Farming in the 1920 and 1930 Period

– By Maureen Cusack –

In the early part of the 20 th century agriculture and the farming population dominated the rural economy. When the 20th century opened rural Ireland was still a society of tenant farmers, but by 1920s this had been changed by a series of land acts from 1880 to 1903 and culminating in the Wyndham Act which effectively abolished the landlord class in Ireland. By the 1920s the majority of farmers owned the land the land they worked.

Despite the change in the tenure system, the fundamentals of Irish Agriculture did not change. It was very labour intensive and horse technology dominated. In those early days the average sized farm would have two of three working type horses and a pony for the trap, which was their mode of conveyance when the family travelled to church, to town for shopping or on visits to friends and relatives.

Each farm had three to eight cows with their calves and other dry stock as well as a sow and Bonham’s. Some farmers also kept sheep. Hens, ducks and turkeys were also kept and some people also kept geese, but these were not always popular because they ate a lot of grass and their droppings made the pasture unpalatable for grazing animals.

The food for the family, their livestock and poultry was home produced. Corn crops of wheat, oats, barley and rye were sown as well as root crops like potatoes, turnips, mangolds, onions, carrots, and parsnips. Cabbage was also planted on every farm. The cultivation for all these crops had to be done by men and horses and the usual range of farm machinery would include a plough, harrow, roller, mowing machine, tumbler rake and hay bogey. Most of this machinery was made by Pierce of Wexford. Wooden equipment, like farm carts and turf barrows was made by local carpenters, to plant the crops, the ground had first to be ploughed and this was done by a man with a team of horses, as were also the other operations, such as harrowing, drilling and rolling. Farmyard manure was used as the main fertiliser for root crops and was also used as top dressing for pastures and meadows. This had to be loaded onto carts, taken to the fields and unloaded and spread manually with four grained forks.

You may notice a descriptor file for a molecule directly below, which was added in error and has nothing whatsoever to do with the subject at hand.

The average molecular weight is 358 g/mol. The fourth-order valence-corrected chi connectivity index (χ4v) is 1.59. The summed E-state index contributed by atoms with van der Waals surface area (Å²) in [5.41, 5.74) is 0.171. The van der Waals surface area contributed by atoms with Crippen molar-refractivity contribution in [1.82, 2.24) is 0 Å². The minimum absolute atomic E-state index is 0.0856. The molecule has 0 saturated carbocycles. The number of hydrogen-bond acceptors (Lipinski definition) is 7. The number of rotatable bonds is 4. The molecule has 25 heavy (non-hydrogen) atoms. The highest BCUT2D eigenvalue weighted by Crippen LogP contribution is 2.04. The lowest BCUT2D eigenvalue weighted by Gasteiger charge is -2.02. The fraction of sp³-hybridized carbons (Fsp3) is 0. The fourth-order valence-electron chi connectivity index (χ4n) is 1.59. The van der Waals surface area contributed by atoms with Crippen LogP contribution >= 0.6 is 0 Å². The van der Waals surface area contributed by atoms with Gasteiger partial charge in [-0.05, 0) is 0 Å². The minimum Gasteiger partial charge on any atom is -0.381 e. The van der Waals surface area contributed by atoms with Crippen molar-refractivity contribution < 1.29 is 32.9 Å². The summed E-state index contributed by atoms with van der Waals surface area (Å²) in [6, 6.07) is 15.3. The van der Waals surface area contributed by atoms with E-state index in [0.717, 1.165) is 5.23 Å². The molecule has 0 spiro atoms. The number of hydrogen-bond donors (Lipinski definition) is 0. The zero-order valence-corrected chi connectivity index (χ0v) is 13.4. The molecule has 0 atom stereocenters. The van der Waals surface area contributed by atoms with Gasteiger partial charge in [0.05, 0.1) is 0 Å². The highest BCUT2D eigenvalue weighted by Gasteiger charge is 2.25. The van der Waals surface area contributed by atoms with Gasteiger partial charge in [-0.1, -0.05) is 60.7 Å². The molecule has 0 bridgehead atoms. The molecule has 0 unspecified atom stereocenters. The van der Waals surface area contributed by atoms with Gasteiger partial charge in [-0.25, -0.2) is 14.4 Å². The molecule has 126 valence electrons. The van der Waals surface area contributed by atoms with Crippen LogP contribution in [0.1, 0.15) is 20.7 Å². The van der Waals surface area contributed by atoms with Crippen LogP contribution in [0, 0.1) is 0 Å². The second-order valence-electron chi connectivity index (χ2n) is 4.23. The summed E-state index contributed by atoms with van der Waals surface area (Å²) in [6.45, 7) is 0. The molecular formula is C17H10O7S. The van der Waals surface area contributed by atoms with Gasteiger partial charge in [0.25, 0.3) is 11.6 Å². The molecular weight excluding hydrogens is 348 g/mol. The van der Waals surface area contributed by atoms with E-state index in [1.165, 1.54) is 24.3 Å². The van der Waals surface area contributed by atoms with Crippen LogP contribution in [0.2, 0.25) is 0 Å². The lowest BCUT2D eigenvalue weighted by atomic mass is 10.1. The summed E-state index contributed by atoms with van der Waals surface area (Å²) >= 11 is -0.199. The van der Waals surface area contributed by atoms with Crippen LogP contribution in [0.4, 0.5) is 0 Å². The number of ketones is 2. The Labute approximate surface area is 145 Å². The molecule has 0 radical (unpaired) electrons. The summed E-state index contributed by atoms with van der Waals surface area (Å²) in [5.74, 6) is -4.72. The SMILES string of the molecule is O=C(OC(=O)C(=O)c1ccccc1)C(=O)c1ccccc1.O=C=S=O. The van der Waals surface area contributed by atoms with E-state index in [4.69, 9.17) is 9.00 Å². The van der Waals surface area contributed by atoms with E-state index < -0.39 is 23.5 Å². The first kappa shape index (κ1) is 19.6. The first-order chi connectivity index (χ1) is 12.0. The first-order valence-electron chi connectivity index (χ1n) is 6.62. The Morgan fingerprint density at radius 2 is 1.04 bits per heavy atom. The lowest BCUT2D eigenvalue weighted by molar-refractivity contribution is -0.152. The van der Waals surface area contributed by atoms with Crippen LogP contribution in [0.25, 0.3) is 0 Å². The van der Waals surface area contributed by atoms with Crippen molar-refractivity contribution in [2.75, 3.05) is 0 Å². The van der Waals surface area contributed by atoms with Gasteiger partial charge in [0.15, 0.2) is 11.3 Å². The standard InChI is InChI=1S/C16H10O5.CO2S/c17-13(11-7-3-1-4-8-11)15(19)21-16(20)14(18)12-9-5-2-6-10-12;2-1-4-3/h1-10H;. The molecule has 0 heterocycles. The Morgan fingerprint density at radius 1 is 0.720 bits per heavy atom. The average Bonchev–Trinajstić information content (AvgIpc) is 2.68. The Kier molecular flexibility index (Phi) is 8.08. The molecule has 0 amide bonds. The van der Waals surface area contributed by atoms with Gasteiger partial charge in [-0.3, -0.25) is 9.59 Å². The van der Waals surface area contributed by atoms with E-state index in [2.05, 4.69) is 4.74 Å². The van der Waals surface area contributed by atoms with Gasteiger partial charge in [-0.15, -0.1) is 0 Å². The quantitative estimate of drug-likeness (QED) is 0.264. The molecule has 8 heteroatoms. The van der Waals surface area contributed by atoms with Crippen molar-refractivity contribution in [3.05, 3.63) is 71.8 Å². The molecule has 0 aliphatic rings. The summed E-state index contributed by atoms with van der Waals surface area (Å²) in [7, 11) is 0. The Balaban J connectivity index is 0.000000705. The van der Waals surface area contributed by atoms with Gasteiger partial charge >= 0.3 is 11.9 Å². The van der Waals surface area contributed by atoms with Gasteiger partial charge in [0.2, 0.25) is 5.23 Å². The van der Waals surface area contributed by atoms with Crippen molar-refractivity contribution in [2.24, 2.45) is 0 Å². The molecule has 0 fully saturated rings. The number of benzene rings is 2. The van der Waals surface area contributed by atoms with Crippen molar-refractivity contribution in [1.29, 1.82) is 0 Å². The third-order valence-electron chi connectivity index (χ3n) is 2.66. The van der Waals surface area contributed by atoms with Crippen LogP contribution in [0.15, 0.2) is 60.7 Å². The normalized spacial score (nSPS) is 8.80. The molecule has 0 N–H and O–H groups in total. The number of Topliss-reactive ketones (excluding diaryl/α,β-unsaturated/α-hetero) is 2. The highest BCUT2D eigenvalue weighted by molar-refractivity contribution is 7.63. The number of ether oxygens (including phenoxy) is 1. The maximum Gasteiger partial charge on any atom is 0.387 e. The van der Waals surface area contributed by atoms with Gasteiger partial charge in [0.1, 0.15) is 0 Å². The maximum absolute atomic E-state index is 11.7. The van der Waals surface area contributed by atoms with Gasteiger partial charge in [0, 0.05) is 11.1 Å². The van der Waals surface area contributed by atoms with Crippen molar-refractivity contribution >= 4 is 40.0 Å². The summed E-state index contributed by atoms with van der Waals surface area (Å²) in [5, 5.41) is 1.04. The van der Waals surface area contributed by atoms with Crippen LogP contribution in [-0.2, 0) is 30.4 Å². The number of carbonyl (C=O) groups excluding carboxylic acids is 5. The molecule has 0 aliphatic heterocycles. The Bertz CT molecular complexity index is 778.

Hay, which was the main winter feed for the animals, was cut by horse drawn mowing machine and the saving of it often involved hand turning if the weather was bad. When it was properly dry, it was made into field cocks for further seasoning, before it was drawn to the haggard or farmyard or hay barn. Corn, when ripe, was also cut by a horse drawn mower and had to be tied into sheaves which were then stoked in the cornfield before being made into stacks or reeks in the haggard, where the threashing was later carried out. The corn was put into jute sacks, which often weighed up to two hundred weight when full, and lifted then carried to the barn by man power. Some of this corn was kept for seed and the rest of it was fed whole or milled for the farm animals and poultry. The corn had to be brought to Flood’s or Doyle’s mills for grinding, and this grinding would not be done that day, so a second journey had to be made to collect the meal. These mills were on the Liffey near Victoria Bridge in the Halverstown and Newhall area. Later Dag Weld got a grinding outfit.